Netflix’s romance with Nigerian film can be dated as far back as 2015. At the time the company bought the rights of blockbusters such as Kunle Afolayan’s October 1st, Biyi Bandele’s Fifty, and other indie films long after they were screened in Nigerian cinemas. In 2018 at the Toronto International Film Festival, Netflix announced its acquisition of worldwide exclusive distribution rights for Genevieve Nnaji’s debut film as a director, Lionheart, a first of its kind in Nigeria.
Netflix is already making new investments in content production and infrastructures. In 2016, it deployed a dedicated server in Nigeria in partnership with Spectranet, to hold the entire Netflix content library and will provide customers “with the best possible video streaming performance.”
Another advantage for Netflix is that it has a broad and diverse library of original content and licensed rights. Iroko’s hours of content programming doesn’t come close to that. But it doesn’t make much difference, since most of Nollywood’s audience are satisfied with the stories and quality they get. Only a growing sect of young, savvy and foreign based viewers care to see beyond-the-usual Nigerian blockbusters, but it is still a very tiny demographic to guarantee the big spenders returns.
Internet penetration is still too weak and expensive to guarantee easy adoption, so if ever there’s going to be a streaming war, it will only come when there are millions of Nigerians actively using the internet.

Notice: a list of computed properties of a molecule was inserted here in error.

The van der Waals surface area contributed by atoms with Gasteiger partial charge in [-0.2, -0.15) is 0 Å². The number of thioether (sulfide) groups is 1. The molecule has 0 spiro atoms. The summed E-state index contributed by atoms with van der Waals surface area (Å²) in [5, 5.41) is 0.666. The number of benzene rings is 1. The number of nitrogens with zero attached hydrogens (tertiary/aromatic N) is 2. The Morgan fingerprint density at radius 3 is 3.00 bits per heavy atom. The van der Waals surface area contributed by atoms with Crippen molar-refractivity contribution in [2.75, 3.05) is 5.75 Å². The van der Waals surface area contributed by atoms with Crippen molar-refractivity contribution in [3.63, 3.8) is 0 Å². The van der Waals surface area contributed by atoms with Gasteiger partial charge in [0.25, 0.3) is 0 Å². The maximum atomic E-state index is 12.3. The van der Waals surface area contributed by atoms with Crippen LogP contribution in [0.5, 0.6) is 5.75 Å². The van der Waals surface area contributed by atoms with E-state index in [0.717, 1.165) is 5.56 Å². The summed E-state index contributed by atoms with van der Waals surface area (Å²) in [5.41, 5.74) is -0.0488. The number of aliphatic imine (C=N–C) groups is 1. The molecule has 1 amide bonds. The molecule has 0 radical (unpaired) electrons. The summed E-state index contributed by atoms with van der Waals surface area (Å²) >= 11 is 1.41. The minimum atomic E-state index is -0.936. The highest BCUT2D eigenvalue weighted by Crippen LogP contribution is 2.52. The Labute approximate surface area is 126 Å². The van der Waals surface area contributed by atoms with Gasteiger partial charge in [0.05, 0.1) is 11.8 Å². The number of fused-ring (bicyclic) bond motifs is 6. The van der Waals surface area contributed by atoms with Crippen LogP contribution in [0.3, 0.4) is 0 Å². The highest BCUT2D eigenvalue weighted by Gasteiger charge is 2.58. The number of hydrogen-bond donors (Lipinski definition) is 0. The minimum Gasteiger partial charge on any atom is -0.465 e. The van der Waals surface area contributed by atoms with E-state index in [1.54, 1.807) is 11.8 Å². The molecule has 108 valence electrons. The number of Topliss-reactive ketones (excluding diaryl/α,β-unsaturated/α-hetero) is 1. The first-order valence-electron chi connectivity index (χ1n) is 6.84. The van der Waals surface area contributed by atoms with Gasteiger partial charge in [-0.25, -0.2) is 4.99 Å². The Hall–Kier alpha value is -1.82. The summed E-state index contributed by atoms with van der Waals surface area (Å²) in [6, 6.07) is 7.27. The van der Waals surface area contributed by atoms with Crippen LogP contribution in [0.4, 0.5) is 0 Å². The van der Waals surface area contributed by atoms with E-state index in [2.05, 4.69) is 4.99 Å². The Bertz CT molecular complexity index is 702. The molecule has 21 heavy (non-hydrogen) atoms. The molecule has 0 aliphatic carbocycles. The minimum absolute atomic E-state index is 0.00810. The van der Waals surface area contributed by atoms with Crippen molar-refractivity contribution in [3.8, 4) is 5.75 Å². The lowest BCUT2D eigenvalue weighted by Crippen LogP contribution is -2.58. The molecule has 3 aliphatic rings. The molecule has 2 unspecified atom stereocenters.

I won’t be too quick to draw a conclusion that Iroko should roll up its sleeves––they better do––but one thing is for sure; Netflix’s entry will push the Iroko, as well as other local content engines in the country to produce more quality content, and go big on marketing. Netflix is here to play to the long game, and they have lots of cash to burn.
An active presence means wooing the industry’s best with weightier commissions, grabbing the hottest new content and establishing dominance in the sector. Netflix could have better chances in penetrating the country’s elite market, as richer people in Nigeria and across Africa have easier access to reliable power supply and internet. It may also be targeting Nollywood’s diaspora market which is way larger and profitable.
In South Africa, where Netflix already infiltrated as far back as 2015, Multichoice, the continent’s biggest Nollywood distributor has expressed fears over Netflix’s increased interest in African markets, and is pleading with authorities to regulate the platform’s operations.
Whether Iroko is able to trump Netflix in the nearer future shouldn’t be the bone of contention. We should leave that for venture capitalists to decipher in the board meetings. Is this a win for Nollywood? Or is this just going to be another industry takeover facilitated by cash injections but only very minimal change? Only time can tell.